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Research – Recent Research – Outdoor Leadership and Decision-Making


Experience and Medical Decision-Making in Outdoor Leaders.
Authors: Galloway, Shayne1, Journal of Experiential Education; 2007, Vol. 30 Issue 2, p99-116, 18p


Outdoor leaders function in naturalistic decision-making contexts and may be influenced by personal, social, and environmental factors in making critical decisions in the field. The experience level of the outdoor instructor is posited as a critical variable in the development of his/her decision-making and overall judgment.

This research measures the effect that experience has on medical decision-making in outdoor leaders. It investigates two research questions:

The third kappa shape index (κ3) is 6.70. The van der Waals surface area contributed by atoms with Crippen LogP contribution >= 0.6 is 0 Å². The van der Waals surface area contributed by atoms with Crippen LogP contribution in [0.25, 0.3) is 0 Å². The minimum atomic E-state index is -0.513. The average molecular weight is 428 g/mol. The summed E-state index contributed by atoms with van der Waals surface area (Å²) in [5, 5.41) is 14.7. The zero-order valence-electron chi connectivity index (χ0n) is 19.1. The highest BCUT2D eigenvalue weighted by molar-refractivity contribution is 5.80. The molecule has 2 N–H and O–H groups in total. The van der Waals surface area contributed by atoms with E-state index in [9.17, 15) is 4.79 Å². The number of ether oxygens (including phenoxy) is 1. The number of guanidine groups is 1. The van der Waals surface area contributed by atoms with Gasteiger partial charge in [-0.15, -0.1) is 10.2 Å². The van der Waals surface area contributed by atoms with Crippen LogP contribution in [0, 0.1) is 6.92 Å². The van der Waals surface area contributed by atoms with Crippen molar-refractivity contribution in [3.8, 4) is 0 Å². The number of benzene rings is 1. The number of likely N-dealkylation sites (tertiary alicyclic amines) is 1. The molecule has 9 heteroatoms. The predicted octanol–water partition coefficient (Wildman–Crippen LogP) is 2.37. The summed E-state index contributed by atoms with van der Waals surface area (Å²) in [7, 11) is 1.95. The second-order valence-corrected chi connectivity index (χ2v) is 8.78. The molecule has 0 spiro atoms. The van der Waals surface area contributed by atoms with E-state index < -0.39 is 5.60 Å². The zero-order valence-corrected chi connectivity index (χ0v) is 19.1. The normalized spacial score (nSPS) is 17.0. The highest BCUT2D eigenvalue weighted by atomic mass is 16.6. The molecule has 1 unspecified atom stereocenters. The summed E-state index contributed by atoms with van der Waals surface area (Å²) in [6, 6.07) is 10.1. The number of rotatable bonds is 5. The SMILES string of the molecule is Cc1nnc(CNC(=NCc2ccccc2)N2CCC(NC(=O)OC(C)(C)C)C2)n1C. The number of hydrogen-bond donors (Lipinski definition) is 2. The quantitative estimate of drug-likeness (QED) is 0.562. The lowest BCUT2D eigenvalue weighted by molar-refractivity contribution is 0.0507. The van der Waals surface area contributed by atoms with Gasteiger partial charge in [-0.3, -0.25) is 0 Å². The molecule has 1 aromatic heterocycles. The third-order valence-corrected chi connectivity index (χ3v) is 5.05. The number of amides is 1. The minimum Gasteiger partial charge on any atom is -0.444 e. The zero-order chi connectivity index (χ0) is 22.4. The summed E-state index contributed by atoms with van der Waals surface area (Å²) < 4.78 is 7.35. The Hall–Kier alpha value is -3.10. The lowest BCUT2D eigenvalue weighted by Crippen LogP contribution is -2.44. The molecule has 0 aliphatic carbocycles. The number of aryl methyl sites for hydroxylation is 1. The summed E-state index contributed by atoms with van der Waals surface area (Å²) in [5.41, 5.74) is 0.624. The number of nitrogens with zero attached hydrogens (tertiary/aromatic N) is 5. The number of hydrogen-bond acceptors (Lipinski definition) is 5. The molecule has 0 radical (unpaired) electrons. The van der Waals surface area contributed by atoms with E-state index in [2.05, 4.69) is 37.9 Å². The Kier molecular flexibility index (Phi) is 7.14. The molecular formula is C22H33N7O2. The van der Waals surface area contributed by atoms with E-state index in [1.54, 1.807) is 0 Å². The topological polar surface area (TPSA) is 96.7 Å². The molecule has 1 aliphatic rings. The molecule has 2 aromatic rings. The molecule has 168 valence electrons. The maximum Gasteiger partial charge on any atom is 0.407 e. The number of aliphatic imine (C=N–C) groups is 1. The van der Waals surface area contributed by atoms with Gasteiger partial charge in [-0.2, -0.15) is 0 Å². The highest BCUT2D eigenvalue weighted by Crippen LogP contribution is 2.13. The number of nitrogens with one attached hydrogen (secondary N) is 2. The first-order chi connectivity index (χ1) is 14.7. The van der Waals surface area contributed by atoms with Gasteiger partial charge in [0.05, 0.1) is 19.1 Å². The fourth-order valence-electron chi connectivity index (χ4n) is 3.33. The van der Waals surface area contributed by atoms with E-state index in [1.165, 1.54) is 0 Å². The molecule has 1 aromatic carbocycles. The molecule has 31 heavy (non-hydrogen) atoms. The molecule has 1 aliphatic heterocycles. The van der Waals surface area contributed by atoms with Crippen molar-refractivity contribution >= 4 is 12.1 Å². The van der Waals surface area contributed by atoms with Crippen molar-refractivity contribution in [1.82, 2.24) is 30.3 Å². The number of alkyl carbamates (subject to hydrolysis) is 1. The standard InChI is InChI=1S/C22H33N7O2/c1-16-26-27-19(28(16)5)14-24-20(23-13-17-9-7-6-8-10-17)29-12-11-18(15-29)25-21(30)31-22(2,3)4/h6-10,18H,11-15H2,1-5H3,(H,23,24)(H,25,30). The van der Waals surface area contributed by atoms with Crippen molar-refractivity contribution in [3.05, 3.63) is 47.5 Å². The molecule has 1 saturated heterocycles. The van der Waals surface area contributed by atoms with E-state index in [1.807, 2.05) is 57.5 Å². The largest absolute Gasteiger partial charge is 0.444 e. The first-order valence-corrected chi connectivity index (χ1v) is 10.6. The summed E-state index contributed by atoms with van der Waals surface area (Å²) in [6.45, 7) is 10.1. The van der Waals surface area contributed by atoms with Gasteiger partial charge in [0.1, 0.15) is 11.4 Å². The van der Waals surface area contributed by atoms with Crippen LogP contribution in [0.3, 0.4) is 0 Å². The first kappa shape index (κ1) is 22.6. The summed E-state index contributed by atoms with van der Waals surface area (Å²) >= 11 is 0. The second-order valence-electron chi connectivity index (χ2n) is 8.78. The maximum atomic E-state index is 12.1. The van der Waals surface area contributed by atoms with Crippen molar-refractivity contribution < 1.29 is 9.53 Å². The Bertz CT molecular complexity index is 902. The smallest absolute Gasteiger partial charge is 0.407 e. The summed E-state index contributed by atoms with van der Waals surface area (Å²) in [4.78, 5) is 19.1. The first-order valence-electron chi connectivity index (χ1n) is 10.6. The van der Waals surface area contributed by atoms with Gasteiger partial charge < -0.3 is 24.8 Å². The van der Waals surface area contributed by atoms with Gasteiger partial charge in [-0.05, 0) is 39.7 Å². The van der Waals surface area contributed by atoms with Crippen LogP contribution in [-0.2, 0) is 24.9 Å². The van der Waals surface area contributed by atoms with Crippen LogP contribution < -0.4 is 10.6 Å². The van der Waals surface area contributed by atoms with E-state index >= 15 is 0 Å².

(a) Do outdoor leaders of varied experience levels differ in their perception of factors in the decision-making environment?; and
(b) Do outdoor leaders with different experience levels vary significantly in their judgments?

Decision-making was measured utilizing factorial survey vignettes in a hierarchical linear model. Experience was assessed using experience use history methodology (OLEUH). The sample includes Outward Bound staff (N=103). Data were collected in June 2002. Significant variance was present in both the perceptual threshold and judgment processes for the group cohesion predictor variable. Discussion and implications for future modeling naturalistic decision-making processes are included.


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